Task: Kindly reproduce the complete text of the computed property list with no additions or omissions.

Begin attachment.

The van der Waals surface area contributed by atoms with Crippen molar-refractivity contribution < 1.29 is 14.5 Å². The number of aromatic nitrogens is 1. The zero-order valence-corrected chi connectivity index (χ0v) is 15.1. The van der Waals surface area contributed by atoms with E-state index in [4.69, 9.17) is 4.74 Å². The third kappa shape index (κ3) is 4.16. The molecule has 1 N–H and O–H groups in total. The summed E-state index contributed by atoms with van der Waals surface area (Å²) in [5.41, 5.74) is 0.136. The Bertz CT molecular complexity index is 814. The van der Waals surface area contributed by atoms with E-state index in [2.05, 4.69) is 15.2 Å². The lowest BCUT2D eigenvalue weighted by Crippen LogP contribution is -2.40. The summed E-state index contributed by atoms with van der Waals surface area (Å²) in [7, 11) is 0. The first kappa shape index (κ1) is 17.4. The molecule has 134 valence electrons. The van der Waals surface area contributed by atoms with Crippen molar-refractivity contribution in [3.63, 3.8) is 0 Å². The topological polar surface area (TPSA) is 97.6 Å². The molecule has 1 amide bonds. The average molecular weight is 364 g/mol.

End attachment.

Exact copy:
The van der Waals surface area contributed by atoms with Crippen molar-refractivity contribution < 1.29 is 14.5 Å². The number of aromatic nitrogens is 1. The zero-order valence-corrected chi connectivity index (χ0v) is 15.1. The van der Waals surface area contributed by atoms with E-state index in [4.69, 9.17) is 4.74 Å². The third kappa shape index (κ3) is 4.16. The molecule has 1 N–H and O–H groups in total. The summed E-state index contributed by atoms with van der Waals surface area (Å²) in [5.41, 5.74) is 0.136. The Bertz CT molecular complexity index is 814. The van der Waals surface area contributed by atoms with E-state index in [2.05, 4.69) is 15.2 Å². The lowest BCUT2D eigenvalue weighted by Crippen LogP contribution is -2.40. The summed E-state index contributed by atoms with van der Waals surface area (Å²) in [7, 11) is 0. The first kappa shape index (κ1) is 17.4. The molecule has 134 valence electrons. The van der Waals surface area contributed by atoms with Crippen molar-refractivity contribution in [3.63, 3.8) is 0 Å². The topological polar surface area (TPSA) is 97.6 Å². The molecule has 1 amide bonds. The average molecular weight is 364 g/mol.